|St. Louis: The other side of the tracks|
"East of anywhere," writes a reporter for the St. Louis Post-Dispatch, "often evokes the other side of the tracks. But, for a first-time visitor suddenly deposited on its eerily empty streets, East St. Louis might suggest another world." The city, which is 98 percent black, has no obstetric services, no regular trash collection, and few jobs. Nearly a third of its families live on less than $7,500 a year; 75 percent of its population lives on welfare of some form. The U.S. Department of Housing and Urban Development describes it as "the most distressed small city in America."
The city, which by night and day is clouded by the fumes that pour from vents and smokestacks at the Pfizer and Monsanto chemical plants, has one of the highest rates of child asthma in America.
It is, according to a teacher at the University of Southern Illinois, "a repository for a nonwhite population that is now regarded as expendable." The Post-Dispatch describes it as "America's Soweto."
Fiscal shortages have forced the layoff of 1,170 of the city's 1,400 employees in the past 12 years. The city, which is often unable to buy heating fuel or toilet paper for the city hall, recently announced that it might have to cashier all but 10 percent of the remaining work force of 230.
In 1989 the mayor announced that he might need to sell the city hall and all six fire stations to raise needed cash. Last year the plan had to be scrapped after the city lost its city hall in a court judgment to a creditor. East St. Louis is mortgaged into the next century but has the highest property-tax rate in the state.
Since October 1987, when the city's garbage pickups ceased, the backyards of residents have been employed as dump sites. In the spring of 1988 a policeman tells a visitor that 40 plastic bags of trash are waiting for removal from the backyard of his mother's house. Public health officials are concerned the garbage will attract a plague of flies and rodents in the summer. The policeman speaks of "rats as big as puppies" in his mother's yard. They are known to the residents, he says, as "bull rats." Many people have no cars or funds to cart the trash and simply burn it in their yards. The odor of smoke from burning garbage, says the Post Dispatch, "has become one of the scents of spring" in East St. Louis.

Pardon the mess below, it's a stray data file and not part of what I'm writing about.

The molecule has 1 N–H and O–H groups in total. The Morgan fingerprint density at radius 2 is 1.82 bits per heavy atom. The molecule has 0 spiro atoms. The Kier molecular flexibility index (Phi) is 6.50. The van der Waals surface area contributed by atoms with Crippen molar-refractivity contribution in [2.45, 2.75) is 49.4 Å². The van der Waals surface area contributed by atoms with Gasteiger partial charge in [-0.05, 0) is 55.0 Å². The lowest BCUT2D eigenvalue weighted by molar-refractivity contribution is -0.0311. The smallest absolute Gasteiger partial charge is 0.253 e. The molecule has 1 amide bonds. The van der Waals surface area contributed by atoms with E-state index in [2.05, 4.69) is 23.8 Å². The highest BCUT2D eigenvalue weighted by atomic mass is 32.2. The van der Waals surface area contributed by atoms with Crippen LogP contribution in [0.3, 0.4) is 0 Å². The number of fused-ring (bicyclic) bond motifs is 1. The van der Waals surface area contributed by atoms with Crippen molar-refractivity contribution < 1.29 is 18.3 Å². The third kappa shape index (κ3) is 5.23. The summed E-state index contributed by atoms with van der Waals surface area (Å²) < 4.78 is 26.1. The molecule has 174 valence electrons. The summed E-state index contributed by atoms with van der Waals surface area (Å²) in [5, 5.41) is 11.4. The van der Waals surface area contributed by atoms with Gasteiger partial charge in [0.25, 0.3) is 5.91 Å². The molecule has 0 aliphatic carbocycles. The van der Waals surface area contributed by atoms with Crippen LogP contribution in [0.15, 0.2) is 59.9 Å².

Railroad tracks still used to transport hazardous chemicals run through the city. "Always present," says the Post Dispatch, "is the threat of chemical spills.... The wail of sirens warning residents to evacuate after a spill is common." The most recent spill, the paper says, "was at the Monsanto Company plant.... Nearly 300 gallons of phosphorous trichloride spilled when a railroad tank was overfilled. About 450 residents were taken to St. Mary's Hospital.... The frequency of the emergencies has caused Monsanto to have a 'standing account' at St. Mary's."
In March of 1989, a task force appointed by Governor James Thompson noted that the city was in debt by more than $40 million, and proposed emergency state loans to pay for garbage collection and to keep police and fire depart ments in continued operation. The governor, however, blamed the mayor and his administrators, almost all of whom were black, and refused to grant the loans unless the mayor resigned. Thompson's response, said a Republican state leg islator, "made my heart feel good.... It's unfortunate, but the essence of the problem in East St. Louis is the people" who are running things.
Residents of Illinois do not need to breathe the garbage smoke and chemicals of East St. Louis. With the interstate highways, says a supervisor of the Illinois Power Company, "you can ride around the place and just keep going...."
East St. Louis lies in the heart of the American Bottoms -- the flood plain on the east side of the Mississippi River opposite St. Louis. To the east of the city lie the Illinois Bluffs, which surround the flood plain in a semicircle. Towns on the Bluffs are predominantly white and do not welcome visitors from East St. Louis.